A brittlestar (Ophiopsila aranea)
|Researched by||Jessica Heard||Refereed by||Admin|
|Other common names||-||Synonyms||-|
Recorded distribution in Britain and IrelandOphiopsila aranea is a nationally rare but locally abundant species which can be found in the Plymouth area, for example, in crevices on the Mewstone Ledges.
HabitatOphiopsila aranea are found on hard substratum, usually in crevices at depths of 25 to 185 m.
- The disc has no scales
- Radial shields thin and linear.
- The arms are proportionally long in relation to the disc.
- Six to eight spines along each side of each arm.
Additional informationBoth the disc and arms of very fragile and can be easily dislocated. Ophiopsila aranea are commonly found in crevices with the long arms protruding out into water.
Ophiopsila aranea may be easily confused with the similar looking Ophiopsila annulosa, which has 11-12 spines on each side of each arm.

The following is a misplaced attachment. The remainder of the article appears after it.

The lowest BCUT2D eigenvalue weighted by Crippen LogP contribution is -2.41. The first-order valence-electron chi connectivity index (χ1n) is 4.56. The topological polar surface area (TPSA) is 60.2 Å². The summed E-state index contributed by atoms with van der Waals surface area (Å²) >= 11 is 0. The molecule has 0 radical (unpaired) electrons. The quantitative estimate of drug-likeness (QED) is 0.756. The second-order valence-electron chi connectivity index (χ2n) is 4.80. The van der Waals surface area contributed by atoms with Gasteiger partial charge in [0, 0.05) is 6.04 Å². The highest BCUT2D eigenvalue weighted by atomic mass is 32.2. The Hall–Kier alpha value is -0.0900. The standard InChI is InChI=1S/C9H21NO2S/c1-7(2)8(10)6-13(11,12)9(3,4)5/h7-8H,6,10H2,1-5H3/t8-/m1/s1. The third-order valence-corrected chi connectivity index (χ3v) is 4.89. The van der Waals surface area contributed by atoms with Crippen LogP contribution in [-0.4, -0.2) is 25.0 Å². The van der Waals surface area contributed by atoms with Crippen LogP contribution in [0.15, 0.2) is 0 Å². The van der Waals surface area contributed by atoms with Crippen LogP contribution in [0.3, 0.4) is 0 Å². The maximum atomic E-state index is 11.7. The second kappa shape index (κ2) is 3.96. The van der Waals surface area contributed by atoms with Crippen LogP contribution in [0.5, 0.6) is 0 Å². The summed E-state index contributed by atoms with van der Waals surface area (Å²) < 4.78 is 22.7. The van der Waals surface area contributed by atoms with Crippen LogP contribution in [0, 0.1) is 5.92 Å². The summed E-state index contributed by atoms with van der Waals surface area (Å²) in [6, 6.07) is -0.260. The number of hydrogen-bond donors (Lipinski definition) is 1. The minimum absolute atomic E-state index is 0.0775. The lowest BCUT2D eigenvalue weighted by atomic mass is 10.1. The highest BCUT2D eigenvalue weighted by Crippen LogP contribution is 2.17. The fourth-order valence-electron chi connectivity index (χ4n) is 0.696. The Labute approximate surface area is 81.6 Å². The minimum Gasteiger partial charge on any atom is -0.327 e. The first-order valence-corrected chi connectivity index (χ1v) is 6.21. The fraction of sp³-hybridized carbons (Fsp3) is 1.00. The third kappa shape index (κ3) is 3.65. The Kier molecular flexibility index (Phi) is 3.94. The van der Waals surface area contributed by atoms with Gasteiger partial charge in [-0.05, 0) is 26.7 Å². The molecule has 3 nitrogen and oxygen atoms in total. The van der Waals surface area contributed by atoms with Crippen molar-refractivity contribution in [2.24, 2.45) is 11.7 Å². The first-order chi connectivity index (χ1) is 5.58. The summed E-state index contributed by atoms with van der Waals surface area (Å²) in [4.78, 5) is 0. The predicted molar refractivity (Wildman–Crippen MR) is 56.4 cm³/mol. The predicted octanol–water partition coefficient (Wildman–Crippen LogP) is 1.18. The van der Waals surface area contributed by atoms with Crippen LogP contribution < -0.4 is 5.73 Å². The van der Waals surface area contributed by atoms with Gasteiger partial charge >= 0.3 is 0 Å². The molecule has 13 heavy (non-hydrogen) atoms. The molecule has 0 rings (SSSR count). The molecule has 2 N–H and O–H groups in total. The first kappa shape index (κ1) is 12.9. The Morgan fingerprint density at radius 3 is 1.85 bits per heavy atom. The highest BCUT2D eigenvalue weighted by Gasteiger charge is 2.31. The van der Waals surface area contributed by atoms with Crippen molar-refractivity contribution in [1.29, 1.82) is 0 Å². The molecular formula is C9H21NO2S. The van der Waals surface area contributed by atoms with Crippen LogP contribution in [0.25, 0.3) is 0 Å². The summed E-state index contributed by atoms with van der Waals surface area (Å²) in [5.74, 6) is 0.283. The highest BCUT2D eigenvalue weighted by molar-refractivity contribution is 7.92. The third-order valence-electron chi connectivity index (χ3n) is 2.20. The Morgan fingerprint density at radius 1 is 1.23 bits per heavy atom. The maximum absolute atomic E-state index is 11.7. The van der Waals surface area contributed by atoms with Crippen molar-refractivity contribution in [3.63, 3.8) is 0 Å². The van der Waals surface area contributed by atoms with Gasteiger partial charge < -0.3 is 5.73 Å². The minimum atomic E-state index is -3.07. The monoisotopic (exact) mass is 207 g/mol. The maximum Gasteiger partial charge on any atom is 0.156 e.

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MBA (Marine Biological Association), 1957. Plymouth Marine Fauna. Plymouth: Marine Biological Association of the United Kingdom.
Mortensen, T.H., 1927. Handbook of the echinoderms of the British Isles. London: Humphrey Milford, Oxford University Press.
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Isle of Wight Local Records Centre, 2017. IOW Natural History & Archaeological Society Marine Invertebrate Records 1853- 2011. Occurrence dataset: https://doi.org/10.15468/d9amhg accessed via GBIF.org on 2018-09-27.
NBN (National Biodiversity Network) Atlas. Available from: https://www.nbnatlas.org.
OBIS (Ocean Biodiversity Information System), 2023. Global map of species distribution using gridded data. Available from: Ocean Biogeographic Information System. www.iobis.org. Accessed: 2023-11-29
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Last Updated: 07/06/2007